Muslim attire and wear like turbans, Moorish tights, calzas moras, shirts, and other clothes are present in the Al-Andalu region of Spain and are still very present. In the 14th century, the elites and nobles adapted to new fashion and style, such as the simple gowns, which mostly existed in black and white. They were adorned and beautified with different fashion accessories, like gold chains and precious buttons. 

  • The Golden Age (16th–17th century)

This period was during the reign of Philip II. Spanish cultural attire was promoted as there was a trend where dressing in Spanish traditional costume became a norm. It was during this period that Spanish fashion gained much recognition in Europe and Latin America. This time, Spain had political control over the peninsula.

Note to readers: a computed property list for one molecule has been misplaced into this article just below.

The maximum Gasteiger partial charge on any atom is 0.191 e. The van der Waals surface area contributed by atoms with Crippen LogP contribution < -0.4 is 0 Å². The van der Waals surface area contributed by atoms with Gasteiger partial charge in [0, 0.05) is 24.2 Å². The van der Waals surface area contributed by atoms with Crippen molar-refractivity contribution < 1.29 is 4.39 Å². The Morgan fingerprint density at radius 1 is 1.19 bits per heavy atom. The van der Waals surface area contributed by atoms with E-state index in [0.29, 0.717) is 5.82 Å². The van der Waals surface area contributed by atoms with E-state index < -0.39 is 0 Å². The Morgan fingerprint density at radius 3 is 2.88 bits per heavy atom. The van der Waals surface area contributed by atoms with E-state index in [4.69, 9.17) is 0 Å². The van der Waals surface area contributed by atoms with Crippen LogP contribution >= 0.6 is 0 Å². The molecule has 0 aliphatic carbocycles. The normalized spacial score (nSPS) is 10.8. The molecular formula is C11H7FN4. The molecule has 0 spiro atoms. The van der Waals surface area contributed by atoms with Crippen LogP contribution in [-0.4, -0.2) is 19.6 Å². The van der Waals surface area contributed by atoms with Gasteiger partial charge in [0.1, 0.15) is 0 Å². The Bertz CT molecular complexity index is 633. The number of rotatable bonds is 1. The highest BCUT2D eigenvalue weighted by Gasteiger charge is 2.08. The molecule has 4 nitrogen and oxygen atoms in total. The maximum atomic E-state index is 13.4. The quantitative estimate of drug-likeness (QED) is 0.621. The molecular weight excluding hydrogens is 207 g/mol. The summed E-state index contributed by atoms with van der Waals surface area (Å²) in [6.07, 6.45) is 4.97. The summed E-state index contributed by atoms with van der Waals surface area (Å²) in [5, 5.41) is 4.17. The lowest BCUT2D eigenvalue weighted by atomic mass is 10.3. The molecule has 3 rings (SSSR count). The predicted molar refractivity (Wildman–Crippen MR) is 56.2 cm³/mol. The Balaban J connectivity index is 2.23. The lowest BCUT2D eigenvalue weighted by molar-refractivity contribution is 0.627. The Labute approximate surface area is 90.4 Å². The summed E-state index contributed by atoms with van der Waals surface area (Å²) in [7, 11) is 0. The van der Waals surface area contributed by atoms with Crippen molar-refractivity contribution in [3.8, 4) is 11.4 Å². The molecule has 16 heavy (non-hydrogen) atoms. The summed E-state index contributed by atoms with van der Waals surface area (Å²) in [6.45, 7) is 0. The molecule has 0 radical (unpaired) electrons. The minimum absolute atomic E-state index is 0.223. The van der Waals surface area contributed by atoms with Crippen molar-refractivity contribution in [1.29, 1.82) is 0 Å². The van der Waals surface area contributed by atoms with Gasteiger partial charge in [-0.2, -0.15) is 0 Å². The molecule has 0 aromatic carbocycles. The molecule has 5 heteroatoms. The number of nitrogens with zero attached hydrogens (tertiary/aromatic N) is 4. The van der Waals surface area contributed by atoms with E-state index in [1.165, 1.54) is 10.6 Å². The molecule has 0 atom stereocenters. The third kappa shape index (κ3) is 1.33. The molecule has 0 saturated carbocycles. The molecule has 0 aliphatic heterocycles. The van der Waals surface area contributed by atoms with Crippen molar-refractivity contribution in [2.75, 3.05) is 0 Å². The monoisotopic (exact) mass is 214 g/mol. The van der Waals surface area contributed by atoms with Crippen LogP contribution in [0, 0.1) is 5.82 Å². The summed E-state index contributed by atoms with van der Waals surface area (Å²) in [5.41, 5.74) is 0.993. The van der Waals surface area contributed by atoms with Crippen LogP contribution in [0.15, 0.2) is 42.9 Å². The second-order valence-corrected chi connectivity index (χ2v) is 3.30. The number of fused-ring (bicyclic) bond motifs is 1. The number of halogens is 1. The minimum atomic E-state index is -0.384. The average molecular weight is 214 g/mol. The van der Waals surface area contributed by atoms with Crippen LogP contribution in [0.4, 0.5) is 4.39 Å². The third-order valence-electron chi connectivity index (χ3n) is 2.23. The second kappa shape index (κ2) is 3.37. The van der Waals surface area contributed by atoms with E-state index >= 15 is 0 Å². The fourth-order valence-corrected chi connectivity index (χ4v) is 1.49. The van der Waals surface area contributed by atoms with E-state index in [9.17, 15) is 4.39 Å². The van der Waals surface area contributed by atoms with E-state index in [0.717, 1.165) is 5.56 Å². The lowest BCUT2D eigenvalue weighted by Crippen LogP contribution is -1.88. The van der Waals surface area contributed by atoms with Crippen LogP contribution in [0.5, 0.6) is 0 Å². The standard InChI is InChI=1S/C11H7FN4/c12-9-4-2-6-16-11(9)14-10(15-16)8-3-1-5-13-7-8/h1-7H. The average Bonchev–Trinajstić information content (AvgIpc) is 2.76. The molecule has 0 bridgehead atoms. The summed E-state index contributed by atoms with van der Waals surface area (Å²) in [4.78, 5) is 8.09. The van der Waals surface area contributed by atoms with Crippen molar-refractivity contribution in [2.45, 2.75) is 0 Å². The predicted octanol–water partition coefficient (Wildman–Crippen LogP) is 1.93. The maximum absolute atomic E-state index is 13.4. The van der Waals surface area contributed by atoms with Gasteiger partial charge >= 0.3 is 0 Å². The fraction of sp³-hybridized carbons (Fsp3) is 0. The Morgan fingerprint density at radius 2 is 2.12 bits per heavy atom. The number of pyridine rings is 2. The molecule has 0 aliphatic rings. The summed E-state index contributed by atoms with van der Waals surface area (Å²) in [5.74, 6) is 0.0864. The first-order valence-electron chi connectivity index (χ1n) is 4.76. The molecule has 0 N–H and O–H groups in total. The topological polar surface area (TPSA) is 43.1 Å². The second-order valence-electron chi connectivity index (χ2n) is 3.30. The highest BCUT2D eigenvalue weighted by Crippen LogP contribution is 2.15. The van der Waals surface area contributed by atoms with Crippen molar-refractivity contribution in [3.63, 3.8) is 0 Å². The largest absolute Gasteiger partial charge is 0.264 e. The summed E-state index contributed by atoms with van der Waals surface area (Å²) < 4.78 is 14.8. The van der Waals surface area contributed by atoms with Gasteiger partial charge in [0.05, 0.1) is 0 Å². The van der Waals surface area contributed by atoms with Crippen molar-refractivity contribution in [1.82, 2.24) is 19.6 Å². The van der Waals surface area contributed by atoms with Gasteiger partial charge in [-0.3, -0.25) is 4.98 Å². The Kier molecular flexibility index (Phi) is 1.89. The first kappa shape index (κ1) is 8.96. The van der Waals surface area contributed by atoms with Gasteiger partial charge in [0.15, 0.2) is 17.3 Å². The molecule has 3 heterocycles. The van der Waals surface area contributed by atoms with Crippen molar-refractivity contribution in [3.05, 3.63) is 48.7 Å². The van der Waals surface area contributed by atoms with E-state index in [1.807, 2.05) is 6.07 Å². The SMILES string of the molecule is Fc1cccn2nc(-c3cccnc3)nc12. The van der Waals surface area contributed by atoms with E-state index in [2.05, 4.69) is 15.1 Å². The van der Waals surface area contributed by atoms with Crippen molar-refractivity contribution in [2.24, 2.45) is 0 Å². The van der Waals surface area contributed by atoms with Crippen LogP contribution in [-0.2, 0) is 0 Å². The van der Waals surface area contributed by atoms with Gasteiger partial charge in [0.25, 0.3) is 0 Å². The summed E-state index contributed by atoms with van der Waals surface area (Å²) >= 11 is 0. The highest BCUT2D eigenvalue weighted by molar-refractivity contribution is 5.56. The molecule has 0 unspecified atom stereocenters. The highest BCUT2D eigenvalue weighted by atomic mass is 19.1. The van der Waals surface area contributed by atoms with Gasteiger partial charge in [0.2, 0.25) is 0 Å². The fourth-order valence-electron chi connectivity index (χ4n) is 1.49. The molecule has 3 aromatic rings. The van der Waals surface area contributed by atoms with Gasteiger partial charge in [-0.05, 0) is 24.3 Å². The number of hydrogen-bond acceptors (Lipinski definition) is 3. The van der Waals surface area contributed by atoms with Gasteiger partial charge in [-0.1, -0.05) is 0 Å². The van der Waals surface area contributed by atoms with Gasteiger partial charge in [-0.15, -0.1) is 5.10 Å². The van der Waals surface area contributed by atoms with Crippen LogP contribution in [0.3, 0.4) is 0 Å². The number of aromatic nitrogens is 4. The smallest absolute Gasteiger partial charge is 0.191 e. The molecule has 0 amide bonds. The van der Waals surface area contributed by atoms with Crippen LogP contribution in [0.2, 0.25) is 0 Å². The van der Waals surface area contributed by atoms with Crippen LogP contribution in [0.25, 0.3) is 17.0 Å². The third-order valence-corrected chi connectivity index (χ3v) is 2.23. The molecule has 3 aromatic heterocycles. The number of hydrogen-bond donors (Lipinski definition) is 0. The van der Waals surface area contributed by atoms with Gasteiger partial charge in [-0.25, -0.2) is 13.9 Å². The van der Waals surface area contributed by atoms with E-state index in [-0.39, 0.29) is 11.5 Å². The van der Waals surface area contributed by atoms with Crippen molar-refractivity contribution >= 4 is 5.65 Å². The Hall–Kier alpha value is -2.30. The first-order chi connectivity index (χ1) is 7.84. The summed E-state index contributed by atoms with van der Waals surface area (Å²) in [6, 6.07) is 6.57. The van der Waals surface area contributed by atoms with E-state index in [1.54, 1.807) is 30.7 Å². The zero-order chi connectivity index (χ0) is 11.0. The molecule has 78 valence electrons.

One of the unique qualities of Spain is its cultural diversity and uniqueness. Spain is made up of different cultural groups with different climates and languages. The climate was a major determinant of the type of food cultivated and the type of clothing worn. For example, the major occupation of the Castile region of Spain was livestock rearing, and as a result, they produced wool in large quantities used in making cloth. Valencia is known for silk weaving.  

Different types of clothing dyes that were used for clothes were produced in colors like red and black. In the 16th century and toward the start of the 17th century, people of higher status in Spain began to embrace colorful silk. The men wore quilted breeches, while the women wore galas, which were made with embroidery and silver trimmings.